Sunday, February 14, 2010

Costochondritis- A Valentine Marathon

Well...I thought today I would blog about Valentine's Day. I was going write about trying to break up with Costochondritis who, stubborn SOB, does not want to break up with me. No matter how much weight I gain, how rude and moody I get, he will not leave me. Gag.



However, I'm going a different direction. =) I don't do much as far as getting out of town since it's painful, but I had to be there for this. Today, I had the honor of watching my brother, and my beautiful sister-n-law finish a marathon. It. Was. Awesome. We got up really early and met them at different parts of the course- after we cheered them on, we would run to find our car and scramble to get to the next mile marker before they did...and I loved every minute of it. I even yelled. A lot. Did it hurt? Yup. Did I do it anyway? Yup. Because today, as far as I was concerned, I was not a girl with a life changing condition, I was just a sister who was REALLY excited to cheer on her family.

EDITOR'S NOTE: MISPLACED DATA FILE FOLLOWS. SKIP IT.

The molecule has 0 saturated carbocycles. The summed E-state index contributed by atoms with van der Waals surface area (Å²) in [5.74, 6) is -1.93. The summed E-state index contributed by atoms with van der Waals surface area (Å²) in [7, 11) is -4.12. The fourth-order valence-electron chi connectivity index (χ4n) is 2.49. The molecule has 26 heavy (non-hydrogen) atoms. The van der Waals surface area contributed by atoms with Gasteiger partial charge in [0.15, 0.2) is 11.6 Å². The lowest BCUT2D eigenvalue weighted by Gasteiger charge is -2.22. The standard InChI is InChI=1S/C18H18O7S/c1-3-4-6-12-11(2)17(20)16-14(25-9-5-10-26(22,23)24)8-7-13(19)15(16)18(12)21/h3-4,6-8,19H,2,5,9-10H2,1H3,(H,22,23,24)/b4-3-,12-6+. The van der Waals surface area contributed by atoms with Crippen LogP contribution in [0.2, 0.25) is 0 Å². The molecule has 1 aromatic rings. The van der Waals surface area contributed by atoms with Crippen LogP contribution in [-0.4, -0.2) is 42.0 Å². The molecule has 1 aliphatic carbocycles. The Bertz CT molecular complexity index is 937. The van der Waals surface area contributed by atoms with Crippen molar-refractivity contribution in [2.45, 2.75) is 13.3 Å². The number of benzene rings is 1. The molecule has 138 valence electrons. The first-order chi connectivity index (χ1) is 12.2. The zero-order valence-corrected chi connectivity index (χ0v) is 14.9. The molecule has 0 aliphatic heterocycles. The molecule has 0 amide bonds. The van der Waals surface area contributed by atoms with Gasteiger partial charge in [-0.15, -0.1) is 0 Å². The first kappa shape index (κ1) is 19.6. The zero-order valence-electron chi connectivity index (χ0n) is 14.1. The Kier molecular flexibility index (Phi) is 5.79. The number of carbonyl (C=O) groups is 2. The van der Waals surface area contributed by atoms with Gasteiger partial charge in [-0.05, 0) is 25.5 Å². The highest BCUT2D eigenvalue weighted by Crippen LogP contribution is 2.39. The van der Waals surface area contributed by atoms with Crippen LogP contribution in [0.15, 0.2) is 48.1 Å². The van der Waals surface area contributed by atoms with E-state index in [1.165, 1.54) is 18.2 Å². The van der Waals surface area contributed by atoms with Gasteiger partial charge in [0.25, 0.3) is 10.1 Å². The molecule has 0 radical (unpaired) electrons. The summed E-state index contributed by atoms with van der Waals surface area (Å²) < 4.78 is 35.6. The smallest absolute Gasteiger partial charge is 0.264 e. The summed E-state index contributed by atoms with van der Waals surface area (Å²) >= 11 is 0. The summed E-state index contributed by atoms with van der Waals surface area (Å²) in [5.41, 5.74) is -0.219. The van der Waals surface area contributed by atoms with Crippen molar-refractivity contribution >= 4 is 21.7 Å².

So today, on this stunningly beautiful Valentine's Day, I refused to pay attention to the blood sucking Valentine that doesn't seem to get the phrase, "ummmm, this isn't working out for me."

It's hard not to watch a grueling and powerful event, like a marathon, and not relate it to life. You knew I was headed this way. -) So as the sun beat down on us and I watched these exhausted, strong runners at mile 23, I began to think about the journey I've been on. That we've all been on. I began to think about the different turns, the different temperatures, and the hills, the downhills, the weather, and the strength and pace it takes to finish a marathon. The whole motto of "give it what you got, and then give it what you don't got" rings so true.

And what about the people on the side holding up signs and cheering for us?! It was so wild to watch the different reactions today while I was on the sidelines. Some runners paid no attention to our cheers. Most likely they were in a stretch of their journey where they needed to dig deep, stay on course, and couldn't relate to those around them. And I totally respected that.